Hugo Grotius, also known as Huig de Groot or Hugo de Groot, was a Dutch humanist, diplomat, lawyer, theologian and jurist. A teenage intellectual prodigy, he was born in Delft and studied at Leiden University. He was imprisoned for his involvement in the intra-Calvinist disputes of the Dutch Republic, but escaped hidden in a chest of books. Grotius wrote most of his major works in exile in France. Hugo Grotius was a major figure in the fields of philosophy, political theory and law during the sixteenth and seventeenth century. Along with the earlier works of Francisco de Vitoria and Alberico Gentili, he laid the foundations for international law, based on natural law in its Protestant side. Two of his books have had a lasting impact in the field of international law: De jure belli ac pacis [On the Law of War and Peace] dedicated to Louis XIII of France and the Mare Liberum [The Free Seas]. Grotius has also contributed significantly to the evolution of the notion of rights.
|Born:||10 April 1583, Delft, Holland, Dutch Republic|
|Died:||28 August 1645 (aged 62), Rostock, Swedish Pomerania|
|Alma mater:||Leiden University|
About Hugo Grotius
Remembered best for his significant philosophical contributions to the field of international law, Grotius penned the famous Mare Liberum doctrine of 1609. Also a theologian, he was an important figure in Protestantism’s seventeenth-century debate over the principles of Arminianism versus Calvinism.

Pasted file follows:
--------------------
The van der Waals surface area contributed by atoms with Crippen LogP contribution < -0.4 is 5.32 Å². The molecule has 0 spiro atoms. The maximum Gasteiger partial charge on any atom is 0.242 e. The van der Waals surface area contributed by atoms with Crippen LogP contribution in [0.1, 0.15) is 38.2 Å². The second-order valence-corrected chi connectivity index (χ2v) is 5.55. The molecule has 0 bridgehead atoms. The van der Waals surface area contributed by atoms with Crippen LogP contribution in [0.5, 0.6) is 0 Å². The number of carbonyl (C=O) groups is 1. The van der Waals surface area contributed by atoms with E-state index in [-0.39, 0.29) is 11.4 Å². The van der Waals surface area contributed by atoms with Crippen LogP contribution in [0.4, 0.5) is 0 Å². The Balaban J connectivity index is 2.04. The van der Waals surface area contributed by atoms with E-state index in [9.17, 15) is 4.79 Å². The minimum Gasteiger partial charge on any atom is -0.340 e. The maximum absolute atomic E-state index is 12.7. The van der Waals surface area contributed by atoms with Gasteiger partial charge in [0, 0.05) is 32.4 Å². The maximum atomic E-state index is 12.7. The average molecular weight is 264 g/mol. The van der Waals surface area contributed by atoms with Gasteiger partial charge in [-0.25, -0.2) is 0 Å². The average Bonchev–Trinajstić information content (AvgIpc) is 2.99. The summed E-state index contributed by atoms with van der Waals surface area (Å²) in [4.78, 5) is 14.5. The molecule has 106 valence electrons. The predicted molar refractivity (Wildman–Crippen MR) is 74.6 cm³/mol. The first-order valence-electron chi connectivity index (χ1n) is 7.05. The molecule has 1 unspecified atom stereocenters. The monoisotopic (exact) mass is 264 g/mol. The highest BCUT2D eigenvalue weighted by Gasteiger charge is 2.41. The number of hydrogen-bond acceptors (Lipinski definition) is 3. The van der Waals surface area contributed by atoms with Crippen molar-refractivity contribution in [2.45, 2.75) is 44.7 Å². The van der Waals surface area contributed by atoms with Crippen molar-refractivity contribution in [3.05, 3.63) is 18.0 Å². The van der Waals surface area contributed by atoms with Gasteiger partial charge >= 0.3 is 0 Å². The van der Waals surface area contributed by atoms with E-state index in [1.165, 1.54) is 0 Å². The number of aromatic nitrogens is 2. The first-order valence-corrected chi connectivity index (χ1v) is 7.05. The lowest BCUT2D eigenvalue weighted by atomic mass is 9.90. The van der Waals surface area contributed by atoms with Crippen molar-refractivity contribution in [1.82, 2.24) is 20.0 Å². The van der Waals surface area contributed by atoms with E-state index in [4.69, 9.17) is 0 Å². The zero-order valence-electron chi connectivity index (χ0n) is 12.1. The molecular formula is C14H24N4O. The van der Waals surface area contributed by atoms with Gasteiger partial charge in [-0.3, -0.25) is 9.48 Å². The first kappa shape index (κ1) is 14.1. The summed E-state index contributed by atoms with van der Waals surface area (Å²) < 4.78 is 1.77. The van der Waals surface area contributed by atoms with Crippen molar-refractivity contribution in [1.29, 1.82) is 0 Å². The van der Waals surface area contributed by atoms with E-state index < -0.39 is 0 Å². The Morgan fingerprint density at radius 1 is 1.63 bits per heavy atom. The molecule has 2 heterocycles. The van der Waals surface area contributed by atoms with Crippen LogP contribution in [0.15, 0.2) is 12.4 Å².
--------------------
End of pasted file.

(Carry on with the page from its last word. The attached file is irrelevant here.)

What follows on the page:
At the age of eleven, he began studying at the University of Leiden; five years later, he published his debut scholarly work.
In 1625, he wrote a famous three-part legal treatise titled De Jure Belli ac Pacis Libri Tres (English title: On the Law of War and Peace: Three books).
He was born in Delft, Netherlands to Jan de Groot and Alida van Overschie.
Indian-born economist Amartya Sen was the keynote speaker at the American Society of International Law’s annual Grotius Lectures. The prestigious lecture series was established in 1999 to honor Grotius’ contributions to legal theory.
Information related to Hugo Grotius
- Coenraad van Beuningen – Coenraad van Beuningen was the Dutch Republic’s most experienced diplomat, burgomaster of Amsterdam in 1669, 1672, 1680, 1681, 1683 and 1684, and from 1681 a Dutch East India Company director. He probably was bi-polar, becoming unstable after the loss of his fortune in 1688.
- Emer de Vattel – Emer de Vattel was an international lawyer. He was born in Couvet in Neuchâtel in 1714 and died in 1767. He was largely influenced by Dutch jurist Hugo Grotius. He is most famous for his 1758 work The Law of Nations.
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